Maroon Bells-Snowmass

In response to a surge in use and associated impacts, the U.S. Forest Service (FS) is proposing a fee-based permit system for camping in a number of places in the Maroon Bells-Snowmass Wilderness in Colorado. Wilderness Watch supports quotas to reduce impacts and protect wildlife and solitude for visitors, so we feel the FS is justified in proposing quotas in this case. However, turning the quota system into a plan to charge $12 per day just to visit Wilderness is both inappropriate and illegal.

It is simply wrong to charge people to visit Wilderness areas, which are our shared natural heritage as Americans. They are our irreplaceable birthright as citizens, open to all, not just those who can pay fees.  Congress appropriates more than enough tax money to federal agencies to administer these national treasures, the agencies shouldn’t treat them as a way to raise even more funds.

The proposed fees are also illegal under the Federal Lands Recreation Enhancement Act, which prohibits charging fees for parking at, hiking through, horseback riding in, or camping in undeveloped federal sites such as Wildernesses. Despite Forest Service claims, traveling on foot or horseback through a Wilderness is not a "specialized recreation use," which applies to group activities, recreation events, and motorized recreational vehicle use.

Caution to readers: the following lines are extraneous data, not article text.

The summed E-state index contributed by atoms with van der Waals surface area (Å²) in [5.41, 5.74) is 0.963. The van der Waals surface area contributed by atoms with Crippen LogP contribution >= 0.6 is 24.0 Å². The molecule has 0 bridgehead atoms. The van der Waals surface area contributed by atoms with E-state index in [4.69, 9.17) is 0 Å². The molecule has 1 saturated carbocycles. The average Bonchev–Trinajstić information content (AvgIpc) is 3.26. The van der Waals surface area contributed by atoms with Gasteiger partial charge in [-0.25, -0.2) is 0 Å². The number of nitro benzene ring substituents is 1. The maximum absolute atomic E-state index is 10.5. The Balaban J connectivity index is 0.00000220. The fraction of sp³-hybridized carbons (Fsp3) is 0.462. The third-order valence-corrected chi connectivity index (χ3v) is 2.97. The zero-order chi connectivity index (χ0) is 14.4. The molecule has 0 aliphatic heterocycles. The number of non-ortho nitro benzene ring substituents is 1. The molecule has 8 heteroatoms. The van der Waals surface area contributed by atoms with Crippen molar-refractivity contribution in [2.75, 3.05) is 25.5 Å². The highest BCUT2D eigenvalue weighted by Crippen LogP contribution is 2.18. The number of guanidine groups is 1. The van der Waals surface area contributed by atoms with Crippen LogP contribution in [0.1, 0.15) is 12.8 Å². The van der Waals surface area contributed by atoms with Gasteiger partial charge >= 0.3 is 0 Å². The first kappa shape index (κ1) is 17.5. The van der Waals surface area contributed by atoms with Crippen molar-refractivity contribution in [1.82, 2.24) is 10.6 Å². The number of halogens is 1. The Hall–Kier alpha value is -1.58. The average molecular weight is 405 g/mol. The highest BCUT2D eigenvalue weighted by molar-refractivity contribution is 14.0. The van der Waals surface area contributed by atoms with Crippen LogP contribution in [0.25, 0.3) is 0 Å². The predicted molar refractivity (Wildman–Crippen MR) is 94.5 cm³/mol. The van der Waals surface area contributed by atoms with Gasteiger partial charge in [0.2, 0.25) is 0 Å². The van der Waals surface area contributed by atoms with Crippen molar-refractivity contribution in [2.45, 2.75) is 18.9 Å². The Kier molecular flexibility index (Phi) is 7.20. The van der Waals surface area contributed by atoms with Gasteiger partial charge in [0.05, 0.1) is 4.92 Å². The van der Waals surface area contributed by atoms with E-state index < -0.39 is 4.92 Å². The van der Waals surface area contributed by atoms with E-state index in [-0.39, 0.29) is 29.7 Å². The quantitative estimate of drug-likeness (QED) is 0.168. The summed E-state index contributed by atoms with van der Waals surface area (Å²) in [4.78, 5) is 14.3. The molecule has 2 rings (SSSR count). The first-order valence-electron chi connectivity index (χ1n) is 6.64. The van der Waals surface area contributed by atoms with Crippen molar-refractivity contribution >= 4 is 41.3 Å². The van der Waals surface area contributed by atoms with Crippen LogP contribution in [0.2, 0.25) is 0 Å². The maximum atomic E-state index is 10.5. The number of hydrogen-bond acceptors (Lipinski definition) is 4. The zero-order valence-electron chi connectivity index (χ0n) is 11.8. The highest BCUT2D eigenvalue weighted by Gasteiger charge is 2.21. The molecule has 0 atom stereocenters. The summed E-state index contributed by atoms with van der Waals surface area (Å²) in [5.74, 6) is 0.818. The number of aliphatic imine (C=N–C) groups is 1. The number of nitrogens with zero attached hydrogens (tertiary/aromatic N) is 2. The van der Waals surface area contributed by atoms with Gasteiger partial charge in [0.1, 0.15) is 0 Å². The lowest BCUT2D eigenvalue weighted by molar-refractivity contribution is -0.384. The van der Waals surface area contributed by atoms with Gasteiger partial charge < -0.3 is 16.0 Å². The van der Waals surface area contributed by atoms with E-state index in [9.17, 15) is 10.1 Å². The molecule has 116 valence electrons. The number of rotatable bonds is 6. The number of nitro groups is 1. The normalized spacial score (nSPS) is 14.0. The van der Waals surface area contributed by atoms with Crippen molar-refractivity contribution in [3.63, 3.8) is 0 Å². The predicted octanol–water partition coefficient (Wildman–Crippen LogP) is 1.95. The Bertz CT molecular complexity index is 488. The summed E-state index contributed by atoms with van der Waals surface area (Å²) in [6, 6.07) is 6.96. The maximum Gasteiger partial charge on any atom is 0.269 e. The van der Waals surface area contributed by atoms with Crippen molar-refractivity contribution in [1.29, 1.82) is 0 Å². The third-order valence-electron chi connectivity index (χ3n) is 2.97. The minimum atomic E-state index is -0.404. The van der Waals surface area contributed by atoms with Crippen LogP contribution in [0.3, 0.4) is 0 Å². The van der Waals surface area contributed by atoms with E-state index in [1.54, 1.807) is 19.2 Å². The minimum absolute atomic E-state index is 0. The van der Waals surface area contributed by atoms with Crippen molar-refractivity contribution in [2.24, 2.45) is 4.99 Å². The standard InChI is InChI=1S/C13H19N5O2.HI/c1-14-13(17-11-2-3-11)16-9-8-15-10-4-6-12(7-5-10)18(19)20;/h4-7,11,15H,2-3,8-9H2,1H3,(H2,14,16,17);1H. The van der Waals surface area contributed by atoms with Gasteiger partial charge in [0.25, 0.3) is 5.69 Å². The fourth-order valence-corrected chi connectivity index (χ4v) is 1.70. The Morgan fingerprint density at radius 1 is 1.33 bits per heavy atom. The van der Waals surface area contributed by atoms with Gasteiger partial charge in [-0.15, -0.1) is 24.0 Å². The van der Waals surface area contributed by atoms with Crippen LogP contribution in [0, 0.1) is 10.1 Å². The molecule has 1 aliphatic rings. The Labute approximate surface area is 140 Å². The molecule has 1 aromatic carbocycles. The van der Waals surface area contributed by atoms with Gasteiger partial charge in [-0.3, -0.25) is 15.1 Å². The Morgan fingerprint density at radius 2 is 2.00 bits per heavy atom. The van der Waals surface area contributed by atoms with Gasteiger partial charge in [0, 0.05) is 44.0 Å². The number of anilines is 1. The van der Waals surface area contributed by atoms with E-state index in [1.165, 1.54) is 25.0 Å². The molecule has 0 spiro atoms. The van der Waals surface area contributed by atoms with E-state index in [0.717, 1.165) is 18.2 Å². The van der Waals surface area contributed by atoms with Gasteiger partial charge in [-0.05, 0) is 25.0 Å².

The Forest Service is proposing (starting next year) to charge $12 per person, per night, from May 1 through October 31 (plus a $6 processing fee) for camping at Crater Lake, Snowmass Lake, Geneva Lake, Capitol Lake, and along the Four Pass Loop, which includes West Maroon, Frigid Air, Trail Rider, and Buckskin passes, and the FS has left the door open to add fee permits to additional places in future years.

The new fees are an expansion of an existing limited-access permit system in place for Conundrum Hot Springs in the Maroon Bells-Snowmass Wilderness meant to prevent overcrowding and resource damage. The agency proposes to add the $12 per person, per night fee to Conundrum Hot Springs as well, which currently charges the $6 processing fee for camping year-round.

The fees are another part of the effort to commercialize Wilderness, and would exclude the public from accessing and enjoying their public lands. 


Photo: Dan Nevill via Flickr


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